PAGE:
THN: After your playing career, you broke into broadcasting with TSN covering the Women’s World Championship and with Sportsnet and CBC covering the 2014 Sochi Olympics and Hometown Hockey. Then, you crossed over to analyzing the men’s game when you were hired as an in-game commentator working between the benches for New York Islanders games in 2018. Is it important to you that women keep breaking that barrier to cover the men’s game and not just the women’s game? The idea being “women in hockey” as opposed to “women’s hockey.”

BOTTERILL: Certainly. There was a bit of coverage (on the hiring) at the time since it was a role that A.J. Mleczko and I shared, because neither of us lived in New York. With A.J. having four kids and me with the three young ones, it wasn’t an option to be there full-time. So there was a little bit of exposure for that. But we’re hopeful that, down the road, it’s not as big of a storyline, that if you’re qualified, if you have experience, if you can provide insight regardless of race or gender, that you should be in that role. I think we’re making some strides. Yes, there’s still some work to go. If you look at the various roles in terms of playing the game, executive roles in hockey, broadcasting roles, it’s a massive industry, and the opportunity should be there for women in these various positions.

And sometimes when I make the personal comparison, I feel strongly about girls, not that they have to play hockey now, but I love that it’s a choice in North America. I feel the same way about non-playing roles or positions in hockey, whether it’s on the business side or analytics side or executive side or broadcasting side. You don’t have to do those roles, but they should be a choice for women.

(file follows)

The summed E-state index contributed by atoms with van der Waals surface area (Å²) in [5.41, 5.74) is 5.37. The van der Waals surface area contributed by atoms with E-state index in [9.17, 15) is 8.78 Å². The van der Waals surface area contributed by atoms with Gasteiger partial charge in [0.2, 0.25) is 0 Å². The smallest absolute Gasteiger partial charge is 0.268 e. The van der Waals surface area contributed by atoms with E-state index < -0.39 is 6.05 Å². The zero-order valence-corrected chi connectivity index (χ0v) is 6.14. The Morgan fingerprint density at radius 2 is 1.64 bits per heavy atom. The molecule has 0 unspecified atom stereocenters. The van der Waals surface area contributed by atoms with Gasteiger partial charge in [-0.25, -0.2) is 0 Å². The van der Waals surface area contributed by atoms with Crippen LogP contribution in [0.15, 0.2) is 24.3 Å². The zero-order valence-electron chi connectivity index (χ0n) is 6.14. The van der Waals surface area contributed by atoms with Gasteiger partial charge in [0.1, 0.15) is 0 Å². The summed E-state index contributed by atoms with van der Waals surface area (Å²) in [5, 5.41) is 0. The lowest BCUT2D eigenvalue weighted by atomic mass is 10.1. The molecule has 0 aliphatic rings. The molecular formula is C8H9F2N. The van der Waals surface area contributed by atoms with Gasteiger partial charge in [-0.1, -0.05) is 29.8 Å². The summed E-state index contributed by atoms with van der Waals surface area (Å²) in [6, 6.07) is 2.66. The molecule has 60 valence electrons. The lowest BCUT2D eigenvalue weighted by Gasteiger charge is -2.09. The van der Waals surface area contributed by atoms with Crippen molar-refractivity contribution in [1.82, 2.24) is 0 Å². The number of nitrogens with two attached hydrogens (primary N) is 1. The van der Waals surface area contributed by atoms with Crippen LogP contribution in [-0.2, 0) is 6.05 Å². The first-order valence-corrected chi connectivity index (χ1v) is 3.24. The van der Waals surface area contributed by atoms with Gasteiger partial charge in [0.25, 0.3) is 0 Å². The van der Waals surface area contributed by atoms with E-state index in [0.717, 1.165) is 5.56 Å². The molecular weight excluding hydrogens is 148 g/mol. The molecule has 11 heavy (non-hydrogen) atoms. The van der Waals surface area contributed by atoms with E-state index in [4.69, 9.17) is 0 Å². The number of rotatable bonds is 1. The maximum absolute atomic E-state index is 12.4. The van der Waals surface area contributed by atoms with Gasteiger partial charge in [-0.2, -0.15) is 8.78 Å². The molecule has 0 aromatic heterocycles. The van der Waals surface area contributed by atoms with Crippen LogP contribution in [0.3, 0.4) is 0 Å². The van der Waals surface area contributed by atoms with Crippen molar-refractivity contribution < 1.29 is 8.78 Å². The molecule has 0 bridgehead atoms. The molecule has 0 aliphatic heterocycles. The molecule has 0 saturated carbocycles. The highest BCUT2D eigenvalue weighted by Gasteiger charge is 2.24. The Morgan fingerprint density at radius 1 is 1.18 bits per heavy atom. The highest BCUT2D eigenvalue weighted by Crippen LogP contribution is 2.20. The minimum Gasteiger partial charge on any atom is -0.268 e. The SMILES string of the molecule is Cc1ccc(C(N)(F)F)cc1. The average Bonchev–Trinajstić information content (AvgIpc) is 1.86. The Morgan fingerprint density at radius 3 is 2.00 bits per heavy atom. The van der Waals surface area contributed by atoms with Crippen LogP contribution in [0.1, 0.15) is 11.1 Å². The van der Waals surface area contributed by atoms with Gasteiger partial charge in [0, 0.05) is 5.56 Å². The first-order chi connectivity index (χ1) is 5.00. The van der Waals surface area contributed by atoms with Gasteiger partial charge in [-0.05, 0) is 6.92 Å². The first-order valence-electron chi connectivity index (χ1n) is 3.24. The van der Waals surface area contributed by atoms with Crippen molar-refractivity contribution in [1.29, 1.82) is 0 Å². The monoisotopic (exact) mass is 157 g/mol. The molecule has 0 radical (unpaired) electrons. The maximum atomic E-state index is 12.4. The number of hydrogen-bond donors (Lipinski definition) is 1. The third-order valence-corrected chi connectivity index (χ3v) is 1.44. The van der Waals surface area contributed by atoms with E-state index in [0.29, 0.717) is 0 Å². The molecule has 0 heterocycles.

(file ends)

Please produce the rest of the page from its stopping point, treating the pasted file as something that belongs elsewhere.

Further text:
THN: Talking to other analysts who work games between the benches, such as Ray Ferraro, they often mention how dangerous the job can be with pucks flying around – and how awkward it can be with players able to hear their in-game analyses. Was that the case for you during Isles games? Got any good stories to share?

BOTTERILL: My mom’s first question when I told her about the job was, ‘Is there glass in front of you?’ But that was probably the biggest surprise. I did men’s and women’s hockey at the Sochi Olympics in 2014, and that venue, upon arrival, I discovered there wasn’t any glass between the benches. So it was this wide open space, and I was standing between the two teams, and there was no glass. And that was probably the first time I covered professional men’s hockey at that level, and here I was between the benches with no glass. But it was a reminder that you always have to be on. Yes, sticks come, or a couple comments from the players, but you’re right in the action. I think it helps in terms of the adrenaline and enjoying the moment. You can’t take any moments off. I would describe it as that.